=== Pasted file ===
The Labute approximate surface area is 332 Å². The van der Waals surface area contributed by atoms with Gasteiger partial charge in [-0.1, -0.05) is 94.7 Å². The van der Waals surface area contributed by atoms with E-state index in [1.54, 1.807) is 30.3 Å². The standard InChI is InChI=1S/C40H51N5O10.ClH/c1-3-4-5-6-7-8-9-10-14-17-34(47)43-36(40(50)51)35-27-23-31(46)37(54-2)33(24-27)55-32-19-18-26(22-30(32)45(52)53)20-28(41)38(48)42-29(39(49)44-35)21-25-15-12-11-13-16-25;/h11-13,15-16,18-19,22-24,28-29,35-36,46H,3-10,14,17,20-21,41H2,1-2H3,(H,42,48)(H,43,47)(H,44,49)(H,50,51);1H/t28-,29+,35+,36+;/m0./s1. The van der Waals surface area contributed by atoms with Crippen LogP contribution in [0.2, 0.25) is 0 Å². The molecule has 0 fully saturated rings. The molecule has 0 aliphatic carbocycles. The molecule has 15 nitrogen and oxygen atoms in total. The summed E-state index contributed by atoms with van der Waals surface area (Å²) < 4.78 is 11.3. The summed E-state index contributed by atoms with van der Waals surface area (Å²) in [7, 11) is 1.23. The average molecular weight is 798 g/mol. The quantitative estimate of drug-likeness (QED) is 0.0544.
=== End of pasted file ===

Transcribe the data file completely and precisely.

The Labute approximate surface area is 332 Å². The van der Waals surface area contributed by atoms with Gasteiger partial charge in [-0.1, -0.05) is 94.7 Å². The van der Waals surface area contributed by atoms with E-state index in [1.54, 1.807) is 30.3 Å². The standard InChI is InChI=1S/C40H51N5O10.ClH/c1-3-4-5-6-7-8-9-10-14-17-34(47)43-36(40(50)51)35-27-23-31(46)37(54-2)33(24-27)55-32-19-18-26(22-30(32)45(52)53)20-28(41)38(48)42-29(39(49)44-35)21-25-15-12-11-13-16-25;/h11-13,15-16,18-19,22-24,28-29,35-36,46H,3-10,14,17,20-21,41H2,1-2H3,(H,42,48)(H,43,47)(H,44,49)(H,50,51);1H/t28-,29+,35+,36+;/m0./s1. The van der Waals surface area contributed by atoms with Crippen LogP contribution in [0.2, 0.25) is 0 Å². The molecule has 0 fully saturated rings. The molecule has 0 aliphatic carbocycles. The molecule has 15 nitrogen and oxygen atoms in total. The summed E-state index contributed by atoms with van der Waals surface area (Å²) < 4.78 is 11.3. The summed E-state index contributed by atoms with van der Waals surface area (Å²) in [7, 11) is 1.23. The average molecular weight is 798 g/mol. The quantitative estimate of drug-likeness (QED) is 0.0544.